INSULATING OUR SHELTERS
The belief that walls and roofs should be solid for long lasting strength is a myth.
Come summer and many of us pull out our old mud water pots and tell the kids its better to drink pot water than fridge water. Why? The mud insulates it from heat and the porous nature of its wall around permits micro ventilation, letting the water seep through. Termites could be enemies of our homes, but they are master architects building ant hills that maintain steady internal temperature. Once again, it is the principle of insulation and ventilation that play a role there, besides it being subterranean. Nature can showcase many more examples like bird nests. .
Traditional dwellings in rural areas were built with plain mud walls which insulates and local thatch roof which ventilates. Later on as materials changed, yet burnt brick walls and roof tiles continued to shelter the houses from heat and cold, though at a lesser degree compared to the vernacular style. This approach avoided non-local materials, structures were not monolithic and construction was not rock solid.
Of late, our buildings are being designed differently. We appear to believe in solid walls with thick cement plastering to make it durable, layer of impervious paint in the name of protection, hard concrete roof to make the building strong and terrace finished with dense layers for water proofing. The high density materials all around let out heat conductivity warming up the inside, and sealed off interiors result in warm air trapped inside. Naturally, we blame the house for being a hot box and buy an air conditioner or ceiling fan. Imagine the days when neither of these existed.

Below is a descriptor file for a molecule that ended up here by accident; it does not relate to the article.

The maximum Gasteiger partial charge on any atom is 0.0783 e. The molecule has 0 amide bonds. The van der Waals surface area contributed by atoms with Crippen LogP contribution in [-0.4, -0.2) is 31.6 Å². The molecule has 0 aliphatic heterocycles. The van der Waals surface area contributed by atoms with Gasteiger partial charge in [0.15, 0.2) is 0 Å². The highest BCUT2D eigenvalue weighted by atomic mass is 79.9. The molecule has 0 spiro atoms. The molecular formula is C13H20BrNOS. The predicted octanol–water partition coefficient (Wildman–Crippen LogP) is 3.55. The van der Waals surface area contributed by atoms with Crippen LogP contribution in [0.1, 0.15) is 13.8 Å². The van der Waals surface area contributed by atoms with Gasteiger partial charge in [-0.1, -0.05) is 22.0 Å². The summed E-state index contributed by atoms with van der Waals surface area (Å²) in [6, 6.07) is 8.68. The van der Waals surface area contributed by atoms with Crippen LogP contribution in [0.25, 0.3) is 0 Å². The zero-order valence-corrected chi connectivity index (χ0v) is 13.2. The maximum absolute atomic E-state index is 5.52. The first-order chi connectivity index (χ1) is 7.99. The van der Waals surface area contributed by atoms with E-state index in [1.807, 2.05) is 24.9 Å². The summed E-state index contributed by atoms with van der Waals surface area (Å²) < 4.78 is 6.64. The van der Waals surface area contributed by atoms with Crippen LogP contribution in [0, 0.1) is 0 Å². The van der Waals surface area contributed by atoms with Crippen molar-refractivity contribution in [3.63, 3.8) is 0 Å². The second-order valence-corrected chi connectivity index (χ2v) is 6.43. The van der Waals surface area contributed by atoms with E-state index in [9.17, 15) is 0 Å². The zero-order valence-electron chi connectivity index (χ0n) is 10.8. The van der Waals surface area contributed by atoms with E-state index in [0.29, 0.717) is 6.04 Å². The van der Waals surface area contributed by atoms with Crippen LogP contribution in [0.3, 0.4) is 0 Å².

The belief that rock solid materials last long is a misnomer. Construction timber lasts for centuries and so too a wall with lime finish. We often say they ‘breathe’, which is a principle behind their longevity.
Seal them off, their life will reduce. The belief that walls and roofs should be solid for long lasting strength is another myth. The domes and vaults of century old monuments were neither monolith nor solid and they may last longer than all our modern buildings.
Majority of materials that we use today are machine made, with much higher density and lesser porosity than the natural or hand made materials that were used in the past. No wonder, they perform rather badly during the seasons.
Imagine designing with hollow materials like hollow clay blocks – they provide insulation thanks to the void inside, yet allow ventilation when built reverse with the openings connecting inside and outside.
In case solid bricks have to used, they can be arranged as a cavity wall, either with full cavity or as in rat trap bond. Porous materials can be replaced by hollow core options, not only in the walls but also in the roof.
Filler roofs and slabs with light weight cement blocks as inserts are two easy-to-do examples, besides ventilated hollow roofs. Beyond the passive methods, only where need arises, one may consider mechanical methods towards indoor comforts.
We have re-discovered ways of designing for climate – now need to apply them.